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Architectural Heritage of Yemen: Buildings that Fill My Eye

Author/EditorGingko Library Art Series (Author)
Publisher: Gingko Library
ISBN: 9781909942073
Pub Date30/06/2017
BindingPaperback
Pages240
Dimensions (mm)235(h) * 241(w) * 26(d)
Twenty chapters, authored by leading scholars from around the world, explore the astonishing variety of building styles and traditions that have evolved over millennia in a region of diverse terrains, extreme climates and distinctive local histories.
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Twenty chapters, authored by leading scholars from around the world, explore the astonishing variety of building styles and traditions that have evolved over millennia in a region of diverse terrains, extreme climates and distinctive local histories. Generations of highly-skilled masons, carpenters and craftspeople have deftly employed the materials-to-hand and indigenous technologies to create urban architectural assemblages, gardens and rural landscapes that dialogue harmoniously with the natural contours and geological conditions of southern Arabia. A sharp escalation in military action and violence in the country since the 1990s has had a devastating impact on the region's rich cultural heritage. In bringing together the astute observations and reflections of an international and interdisciplinary group of acclaimed scholars, the principal aim of this book is to raise awareness among the general public and policy makers of Yemen's long history of cultural creativity, and of the very urgent need for international collaboration to protect it and its people from the destructive forces that have beset the region.Following the editor's introduction, the book is divided into three parts.
Part One introduces readers to the astonishing variety of architecture and building traditions across the country, from the Red Sea coast, eastward into the mountainous highlands, to the edge of the Sahara desert, and southward into the deep, dramatic wadis of the Hadhramaut. Part Two is dedicated to exploring the issues and the challenges of conserving and preserving Yemen's rich architectural heritage. Part Three offers vivid personal insights - both historical and contemporary - into the making of place and the construction of identities.

Twenty chapters, authored by leading scholars from around the world, explore the astonishing variety of building styles and traditions that have evolved over millennia in a region of diverse terrains, extreme climates and distinctive local histories. Generations of highly-skilled masons, carpenters and craftspeople have deftly employed the materials-to-hand and indigenous technologies to create urban architectural assemblages, gardens and rural landscapes that dialogue harmoniously with the natural contours and geological conditions of southern Arabia. A sharp escalation in military action and violence in the country since the 1990s has had a devastating impact on the region's rich cultural heritage. In bringing together the astute observations and reflections of an international and interdisciplinary group of acclaimed scholars, the principal aim of this book is to raise awareness among the general public and policy makers of Yemen's long history of cultural creativity, and of the very urgent need for international collaboration to protect it and its people from the destructive forces that have beset the region.Following the editor's introduction, the book is divided into three parts.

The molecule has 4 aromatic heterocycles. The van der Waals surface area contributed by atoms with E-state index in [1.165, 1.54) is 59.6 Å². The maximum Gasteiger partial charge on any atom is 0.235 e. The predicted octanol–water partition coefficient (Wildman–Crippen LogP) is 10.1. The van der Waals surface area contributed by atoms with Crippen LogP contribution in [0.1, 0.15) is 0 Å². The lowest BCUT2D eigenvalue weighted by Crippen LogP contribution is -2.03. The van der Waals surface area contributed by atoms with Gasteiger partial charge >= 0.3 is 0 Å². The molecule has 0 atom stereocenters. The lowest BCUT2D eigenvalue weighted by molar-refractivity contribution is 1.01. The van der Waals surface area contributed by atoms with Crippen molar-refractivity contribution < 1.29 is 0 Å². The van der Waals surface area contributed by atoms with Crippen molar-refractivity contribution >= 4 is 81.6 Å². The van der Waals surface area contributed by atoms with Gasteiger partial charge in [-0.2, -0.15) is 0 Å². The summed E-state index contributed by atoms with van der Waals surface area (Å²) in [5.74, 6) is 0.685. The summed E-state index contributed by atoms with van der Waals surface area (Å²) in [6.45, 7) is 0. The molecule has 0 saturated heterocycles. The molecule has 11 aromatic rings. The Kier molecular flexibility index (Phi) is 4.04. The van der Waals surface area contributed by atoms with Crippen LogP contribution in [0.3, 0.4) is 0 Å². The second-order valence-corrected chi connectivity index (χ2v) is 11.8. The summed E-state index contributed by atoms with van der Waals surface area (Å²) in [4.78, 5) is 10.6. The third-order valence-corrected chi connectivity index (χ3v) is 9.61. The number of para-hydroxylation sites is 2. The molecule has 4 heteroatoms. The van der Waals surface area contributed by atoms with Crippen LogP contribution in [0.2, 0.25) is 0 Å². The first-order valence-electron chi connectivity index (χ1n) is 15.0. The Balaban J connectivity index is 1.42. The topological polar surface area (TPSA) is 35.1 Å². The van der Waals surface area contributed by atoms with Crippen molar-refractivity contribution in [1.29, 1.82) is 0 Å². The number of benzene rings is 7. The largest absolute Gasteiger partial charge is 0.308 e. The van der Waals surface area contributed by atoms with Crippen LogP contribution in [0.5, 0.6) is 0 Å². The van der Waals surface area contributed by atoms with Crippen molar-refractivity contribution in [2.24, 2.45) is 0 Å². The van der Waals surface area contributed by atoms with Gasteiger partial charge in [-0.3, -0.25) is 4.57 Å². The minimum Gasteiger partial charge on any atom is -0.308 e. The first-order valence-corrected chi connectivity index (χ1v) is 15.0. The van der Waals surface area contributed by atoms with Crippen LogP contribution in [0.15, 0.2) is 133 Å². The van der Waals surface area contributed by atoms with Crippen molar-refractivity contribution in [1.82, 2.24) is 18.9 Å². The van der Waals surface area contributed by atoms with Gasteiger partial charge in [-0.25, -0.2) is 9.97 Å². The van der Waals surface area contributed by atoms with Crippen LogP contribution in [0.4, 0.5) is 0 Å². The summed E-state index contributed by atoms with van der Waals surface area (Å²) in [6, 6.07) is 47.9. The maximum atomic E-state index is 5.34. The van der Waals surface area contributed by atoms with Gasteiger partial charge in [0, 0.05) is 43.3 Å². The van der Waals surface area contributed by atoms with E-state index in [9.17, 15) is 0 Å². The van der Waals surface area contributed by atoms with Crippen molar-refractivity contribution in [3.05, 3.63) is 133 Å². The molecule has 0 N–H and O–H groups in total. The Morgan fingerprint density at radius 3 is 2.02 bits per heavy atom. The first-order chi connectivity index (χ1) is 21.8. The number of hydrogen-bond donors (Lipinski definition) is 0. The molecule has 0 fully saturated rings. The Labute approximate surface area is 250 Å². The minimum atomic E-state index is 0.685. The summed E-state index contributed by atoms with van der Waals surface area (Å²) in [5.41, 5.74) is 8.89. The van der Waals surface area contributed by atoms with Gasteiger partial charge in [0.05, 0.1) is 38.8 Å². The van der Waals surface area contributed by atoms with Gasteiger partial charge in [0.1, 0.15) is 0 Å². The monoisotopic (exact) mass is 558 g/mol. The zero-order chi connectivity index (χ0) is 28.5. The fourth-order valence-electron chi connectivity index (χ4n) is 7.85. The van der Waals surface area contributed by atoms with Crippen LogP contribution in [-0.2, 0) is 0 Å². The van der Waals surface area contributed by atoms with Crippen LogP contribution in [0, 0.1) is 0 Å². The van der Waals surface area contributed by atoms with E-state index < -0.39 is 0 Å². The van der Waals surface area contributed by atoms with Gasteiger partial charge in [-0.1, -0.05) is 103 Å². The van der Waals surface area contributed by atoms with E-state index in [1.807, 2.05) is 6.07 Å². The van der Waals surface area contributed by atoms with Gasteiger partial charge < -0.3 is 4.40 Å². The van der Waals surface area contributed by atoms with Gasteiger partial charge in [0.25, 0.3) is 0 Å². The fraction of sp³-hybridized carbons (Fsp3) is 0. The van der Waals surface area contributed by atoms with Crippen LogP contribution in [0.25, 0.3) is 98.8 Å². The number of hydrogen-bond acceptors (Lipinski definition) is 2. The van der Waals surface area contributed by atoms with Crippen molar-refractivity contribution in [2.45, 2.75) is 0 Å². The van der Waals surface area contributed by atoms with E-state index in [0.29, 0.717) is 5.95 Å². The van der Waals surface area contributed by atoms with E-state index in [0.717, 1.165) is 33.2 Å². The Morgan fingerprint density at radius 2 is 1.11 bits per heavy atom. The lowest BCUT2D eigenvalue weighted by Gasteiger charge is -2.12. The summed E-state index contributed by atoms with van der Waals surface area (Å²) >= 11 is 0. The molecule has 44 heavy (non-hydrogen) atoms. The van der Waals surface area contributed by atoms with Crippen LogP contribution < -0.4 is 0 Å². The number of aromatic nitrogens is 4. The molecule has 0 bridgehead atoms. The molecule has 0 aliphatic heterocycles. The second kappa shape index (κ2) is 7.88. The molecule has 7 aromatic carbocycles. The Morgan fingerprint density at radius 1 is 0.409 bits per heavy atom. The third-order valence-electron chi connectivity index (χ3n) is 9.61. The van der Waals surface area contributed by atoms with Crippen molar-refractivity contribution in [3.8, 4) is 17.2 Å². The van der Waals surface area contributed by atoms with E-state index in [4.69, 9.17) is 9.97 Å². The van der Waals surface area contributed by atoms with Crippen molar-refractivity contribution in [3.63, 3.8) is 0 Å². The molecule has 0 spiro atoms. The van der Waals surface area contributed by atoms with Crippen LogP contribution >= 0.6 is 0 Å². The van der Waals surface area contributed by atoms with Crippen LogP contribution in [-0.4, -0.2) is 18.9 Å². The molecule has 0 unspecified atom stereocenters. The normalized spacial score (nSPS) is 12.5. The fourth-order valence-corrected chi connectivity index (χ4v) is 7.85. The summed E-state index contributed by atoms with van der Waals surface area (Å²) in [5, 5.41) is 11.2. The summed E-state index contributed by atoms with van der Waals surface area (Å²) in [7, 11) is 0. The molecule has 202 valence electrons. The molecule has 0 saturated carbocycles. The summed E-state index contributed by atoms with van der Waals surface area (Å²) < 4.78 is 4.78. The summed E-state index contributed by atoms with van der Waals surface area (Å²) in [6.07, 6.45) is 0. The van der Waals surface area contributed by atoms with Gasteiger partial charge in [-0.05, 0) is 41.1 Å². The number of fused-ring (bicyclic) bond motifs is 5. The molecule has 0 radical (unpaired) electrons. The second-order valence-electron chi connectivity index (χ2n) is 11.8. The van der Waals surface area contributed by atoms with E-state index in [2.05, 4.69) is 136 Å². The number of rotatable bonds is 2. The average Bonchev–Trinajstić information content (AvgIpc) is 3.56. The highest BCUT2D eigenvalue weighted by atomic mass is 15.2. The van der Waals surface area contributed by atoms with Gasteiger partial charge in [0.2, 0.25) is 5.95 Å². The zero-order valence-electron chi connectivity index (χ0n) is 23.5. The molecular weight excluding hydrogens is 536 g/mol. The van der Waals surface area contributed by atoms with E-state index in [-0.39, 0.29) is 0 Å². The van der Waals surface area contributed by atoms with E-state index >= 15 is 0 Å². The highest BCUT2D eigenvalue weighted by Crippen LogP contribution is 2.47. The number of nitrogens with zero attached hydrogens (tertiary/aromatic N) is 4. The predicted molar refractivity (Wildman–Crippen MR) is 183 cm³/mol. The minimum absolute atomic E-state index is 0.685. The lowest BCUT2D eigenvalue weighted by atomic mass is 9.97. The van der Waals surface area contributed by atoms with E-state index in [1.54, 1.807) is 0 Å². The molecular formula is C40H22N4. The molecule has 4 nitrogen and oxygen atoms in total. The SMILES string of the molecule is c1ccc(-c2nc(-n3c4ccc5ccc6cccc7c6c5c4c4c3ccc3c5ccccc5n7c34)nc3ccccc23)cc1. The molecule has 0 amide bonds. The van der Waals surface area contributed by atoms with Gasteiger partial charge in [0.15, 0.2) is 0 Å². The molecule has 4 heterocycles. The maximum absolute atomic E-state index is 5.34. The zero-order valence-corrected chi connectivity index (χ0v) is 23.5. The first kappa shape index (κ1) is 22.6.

Part One introduces readers to the astonishing variety of architecture and building traditions across the country, from the Red Sea coast, eastward into the mountainous highlands, to the edge of the Sahara desert, and southward into the deep, dramatic wadis of the Hadhramaut. Part Two is dedicated to exploring the issues and the challenges of conserving and preserving Yemen's rich architectural heritage. Part Three offers vivid personal insights - both historical and contemporary - into the making of place and the construction of identities.

Fahd Abdullah holds a B.Architecture from the University of Dhamar and an M.Architecture from Sana'a' University. He has worked for Yemen's Department of Urban Planning, conducting architectural studies and preparing designs for the conservation of historic cities. He is currently employed by the Social Development Fund (SFD) as a consultant for the cultural heritage unit and he is a member of the photogrammetric team.Sabina Antonini is the Director of the Italian Archaeological Mission in Yemen for Monumenta Orientalia (Rome). From 1984 to 2013, she was archaeologist and Principal Art Historian for the Italian Mission's excavations in Yemen. Since 2012, she has also contributed to CNRS (Paris) archaeological campaigns in Ethiopia and Saudi Arabia. She is the author of nine monographs and over fifty articles on South Arabian Archaeology and Art History. Dr Antonini obtained a BA in Classical Archaeology at the University of Perugia and a PhD in Archaeology and Art History of the Near East at the University of Naples L'Orientale.Deborah Dorman was born in 1959. She grew up in a number of different countries, but the place she loved most was Ethiopia, where she lived from age 9 to 14. After attending the University of East Anglia (History), she worked in the Palestinian Occupied Territories for three years, teaching English at the University of Bir Zeit. In the 1990s she did a masters degree in Development Policy and Economics at SOAS, London University and worked with a variety of NGOs while in Yemen. Since leaving Yemen she and her family have lived in Graz, Austria.Barbara Finster received a PhD from the University of Tubingen for her study of Die Moschee von Damaskus. She conducted post-doctoral research on the Fruhe Islamische Moscheen in Iran at the University of Erlangen, where she also taught Islamic Art. She has carried out field research in Iran and Afghanistan; conducted surveys and excavations in Iraq (DAI); conducted surveys of Islamic architecture in Yemen (DAI), and carried out research in 'Anjar (Lebanon). Finster was a Professor of Islamic Art at the University of Bamberg from 1996 to 2003, and has been an Emeritus Professor since 2003.Ingrid Hehmeyer is Associate Professor of History of Science and Technology at Ryerson University in Toronto, Canada. She received a doctorate in Agriculture (1988) and a Master of Science (equiv.) in Pharmacy (1990), both from the University of Bonn, Germany. She specializes in human-environmental relationships in the arid regions of ancient and medieval Arabia. Her current research focuses on the history of water technology in medieval Yemen, where she investigates technical innovations in hydraulic engineering and strategies for water management that allowed people to live under harsh environmental conditions.Pamela Jerome, AIA, LEEDTM AP is a preservation architect with over 35 years' experience and President of Architectural Preservation Studio, PC, a New York City-based architecture and preservation firm. She is also an Adjunct Associate Professor at Columbia University's Graduate School of Architecture, Planning and Preservation. Ms. Jerome is immediate past vice president of ICOMOS International Scientific Committee on Earthen Architectural Heritage (ISCEAH), and now serves on the international ICOMOS Board. Her expertise is in masonry conservation, waterproofing, and site management; she has consulted on cultural-property conservation in the US, Mediterranean, Black Sea, Middle East and Far East.Tom Leiermann did an apprenticeship in agriculture and then studied architecture at the Technical University in Berlin (1989). As an architect in Bremen, he managed various public projects in the surrounding region. In 2003, he joined the Shibam Urban Development Project in Yemen, a joint Yemeni-German enterprise managed by GIZ. Under the umbrella of various international and Yemeni institutions, he also managed conservation activities in Yemen's three World Heritage Sites: Shi